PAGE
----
[0045]FIGS. 3A and 3B are flow charts illustrating the operations carried out by the interface unit 10 to provide an external data communication interface between subsystems 12 and 16. Preferably, such operations are realized as one or more routines that are stored in persistent memory (e.g., the hard disk drive of FIG. 5) and loaded into memory for execution by one or more general purpose microprocessors (e.g., the CPU(s) of FIG. 5). It is assumed that the label print function 30 of the management subsystem 12 generates a printer command file in response to a user requesting that a given prescription label be printed, and supplies the printer command file to the unit 10 over the data communication link between the output port 18 and the input port 24. In the preferred embodiment of the present invention, the printer command file for the prescription label comprises a series of operators that conform to a page description language, such as the Postscript language or PCL language. Alternatively, the printer command file may comprise raw pixel values that represent a bitmap image of the prescription label.

[0046] The operations of FIG. 3A begin in block B11 whereby the input port 20 is monitored and the printer command file supplied thereto is received and stored in a memory buffer.

[0047] In block B13, the printer command file may be forwarded to the printer 14 over the data communication link between the first output port 22 and the input port 24. The operation of block B13 is optional and thus may be omitted.

[0048] In block B15, the printer command file stored in the memory buffer in block B11 is processed to render a bit map image of the prescription label. The resulting bit map image is stored in an image buffer. In the event that the printer command file for the prescription label conforms to a page description language (such as the Postscript language or PCL language), a suitable interpreter may be utilized to perform such processing. There are many commercially-available interpreters for the Postscript language and PCL language, such as those available from Artifex Software Inc. of San Rafael, Calif.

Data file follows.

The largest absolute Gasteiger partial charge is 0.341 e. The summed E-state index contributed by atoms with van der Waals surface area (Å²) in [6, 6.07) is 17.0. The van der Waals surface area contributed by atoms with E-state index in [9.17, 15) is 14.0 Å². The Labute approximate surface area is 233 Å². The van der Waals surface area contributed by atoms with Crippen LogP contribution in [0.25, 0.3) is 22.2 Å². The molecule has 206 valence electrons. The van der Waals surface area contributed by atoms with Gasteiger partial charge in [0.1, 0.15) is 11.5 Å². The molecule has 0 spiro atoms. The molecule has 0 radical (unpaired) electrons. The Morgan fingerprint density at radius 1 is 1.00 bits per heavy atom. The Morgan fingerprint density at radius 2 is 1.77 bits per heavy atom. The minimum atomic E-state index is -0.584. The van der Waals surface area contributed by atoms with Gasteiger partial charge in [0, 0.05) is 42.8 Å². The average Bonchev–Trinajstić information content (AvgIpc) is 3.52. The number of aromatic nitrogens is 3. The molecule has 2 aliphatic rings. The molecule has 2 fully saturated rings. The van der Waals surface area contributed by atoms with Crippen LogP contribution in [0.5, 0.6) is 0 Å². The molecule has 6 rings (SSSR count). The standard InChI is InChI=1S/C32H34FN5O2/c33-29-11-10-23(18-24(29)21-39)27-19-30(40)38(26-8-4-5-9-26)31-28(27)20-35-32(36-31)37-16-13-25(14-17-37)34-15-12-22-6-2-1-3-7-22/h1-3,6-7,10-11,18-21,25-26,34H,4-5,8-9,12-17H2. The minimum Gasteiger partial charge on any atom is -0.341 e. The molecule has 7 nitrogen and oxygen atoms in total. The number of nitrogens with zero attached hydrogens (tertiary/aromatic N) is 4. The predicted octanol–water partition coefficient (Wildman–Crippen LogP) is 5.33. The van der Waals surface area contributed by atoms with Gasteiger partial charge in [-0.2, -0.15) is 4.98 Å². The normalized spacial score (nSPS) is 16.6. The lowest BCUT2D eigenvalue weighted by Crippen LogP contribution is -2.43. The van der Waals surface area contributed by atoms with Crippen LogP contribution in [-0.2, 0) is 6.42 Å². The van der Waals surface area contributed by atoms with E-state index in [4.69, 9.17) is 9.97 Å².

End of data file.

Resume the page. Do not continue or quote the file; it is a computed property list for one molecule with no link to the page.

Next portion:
[0049] In block B17, symbol recognition operations are performed for one or more portions of the bit map image stored in the image buffer to generate (and store) a first sequence of symbol identifier values (e.g., first character string) for symbol(s) identified in the portion of the bit map image. Such symbol recognition operations may include optical character recognition operations that detect and decode alpha-numeric characters in the portion and/or image-based bar code scanning operations that detect and decode bar code symbols in the portion. There are many vendors that provide suitable optical character recognition software, such as the Imaging SDK available from ScanSoft, Inc. of Peabody, Mass. Also, there are many vendors that provide suitable image-based bar code scanning operations, such as the SwiftDecoder software package available from Omniplanar, Inc. of Princeton, N.J.